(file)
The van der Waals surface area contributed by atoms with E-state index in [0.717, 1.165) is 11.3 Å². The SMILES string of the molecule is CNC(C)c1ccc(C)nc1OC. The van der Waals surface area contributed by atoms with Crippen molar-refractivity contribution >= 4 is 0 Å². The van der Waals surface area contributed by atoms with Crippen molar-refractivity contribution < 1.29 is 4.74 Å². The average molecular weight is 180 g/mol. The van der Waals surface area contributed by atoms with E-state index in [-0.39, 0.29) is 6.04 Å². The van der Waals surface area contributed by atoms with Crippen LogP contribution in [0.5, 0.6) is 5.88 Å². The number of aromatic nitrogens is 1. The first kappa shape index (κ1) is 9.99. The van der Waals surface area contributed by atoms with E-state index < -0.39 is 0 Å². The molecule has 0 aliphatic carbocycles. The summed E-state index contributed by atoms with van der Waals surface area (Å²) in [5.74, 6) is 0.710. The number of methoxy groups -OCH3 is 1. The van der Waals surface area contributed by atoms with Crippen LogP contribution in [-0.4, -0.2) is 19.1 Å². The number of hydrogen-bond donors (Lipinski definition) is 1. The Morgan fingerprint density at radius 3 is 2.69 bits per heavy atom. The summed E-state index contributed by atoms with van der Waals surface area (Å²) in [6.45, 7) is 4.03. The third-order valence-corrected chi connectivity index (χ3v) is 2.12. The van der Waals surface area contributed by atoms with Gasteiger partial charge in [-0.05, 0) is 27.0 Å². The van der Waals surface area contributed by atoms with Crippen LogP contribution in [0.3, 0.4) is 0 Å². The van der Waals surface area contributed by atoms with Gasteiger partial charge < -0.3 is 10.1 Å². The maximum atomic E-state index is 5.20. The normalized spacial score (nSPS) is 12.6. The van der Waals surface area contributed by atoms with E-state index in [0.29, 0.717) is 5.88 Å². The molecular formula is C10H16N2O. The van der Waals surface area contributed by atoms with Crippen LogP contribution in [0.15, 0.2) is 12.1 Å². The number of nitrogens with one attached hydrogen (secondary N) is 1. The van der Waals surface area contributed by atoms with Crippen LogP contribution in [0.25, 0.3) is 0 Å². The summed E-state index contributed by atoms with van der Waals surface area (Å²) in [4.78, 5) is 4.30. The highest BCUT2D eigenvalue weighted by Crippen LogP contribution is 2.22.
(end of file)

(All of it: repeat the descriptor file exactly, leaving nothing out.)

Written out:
The van der Waals surface area contributed by atoms with E-state index in [0.717, 1.165) is 11.3 Å². The SMILES string of the molecule is CNC(C)c1ccc(C)nc1OC. The van der Waals surface area contributed by atoms with Crippen molar-refractivity contribution >= 4 is 0 Å². The van der Waals surface area contributed by atoms with Crippen molar-refractivity contribution < 1.29 is 4.74 Å². The average molecular weight is 180 g/mol. The van der Waals surface area contributed by atoms with E-state index in [-0.39, 0.29) is 6.04 Å². The van der Waals surface area contributed by atoms with Crippen LogP contribution in [0.5, 0.6) is 5.88 Å². The number of aromatic nitrogens is 1. The first kappa shape index (κ1) is 9.99. The van der Waals surface area contributed by atoms with E-state index < -0.39 is 0 Å². The molecule has 0 aliphatic carbocycles. The summed E-state index contributed by atoms with van der Waals surface area (Å²) in [5.74, 6) is 0.710. The number of methoxy groups -OCH3 is 1. The van der Waals surface area contributed by atoms with Crippen LogP contribution in [-0.4, -0.2) is 19.1 Å². The number of hydrogen-bond donors (Lipinski definition) is 1. The Morgan fingerprint density at radius 3 is 2.69 bits per heavy atom. The summed E-state index contributed by atoms with van der Waals surface area (Å²) in [6.45, 7) is 4.03. The third-order valence-corrected chi connectivity index (χ3v) is 2.12. The van der Waals surface area contributed by atoms with Gasteiger partial charge in [-0.05, 0) is 27.0 Å². The van der Waals surface area contributed by atoms with Crippen LogP contribution in [0.3, 0.4) is 0 Å². The van der Waals surface area contributed by atoms with Gasteiger partial charge < -0.3 is 10.1 Å². The maximum atomic E-state index is 5.20. The normalized spacial score (nSPS) is 12.6. The van der Waals surface area contributed by atoms with E-state index in [0.29, 0.717) is 5.88 Å². The molecular formula is C10H16N2O. The van der Waals surface area contributed by atoms with Crippen LogP contribution in [0.15, 0.2) is 12.1 Å². The number of nitrogens with one attached hydrogen (secondary N) is 1. The van der Waals surface area contributed by atoms with Crippen LogP contribution in [0.25, 0.3) is 0 Å². The summed E-state index contributed by atoms with van der Waals surface area (Å²) in [4.78, 5) is 4.30. The highest BCUT2D eigenvalue weighted by Crippen LogP contribution is 2.22.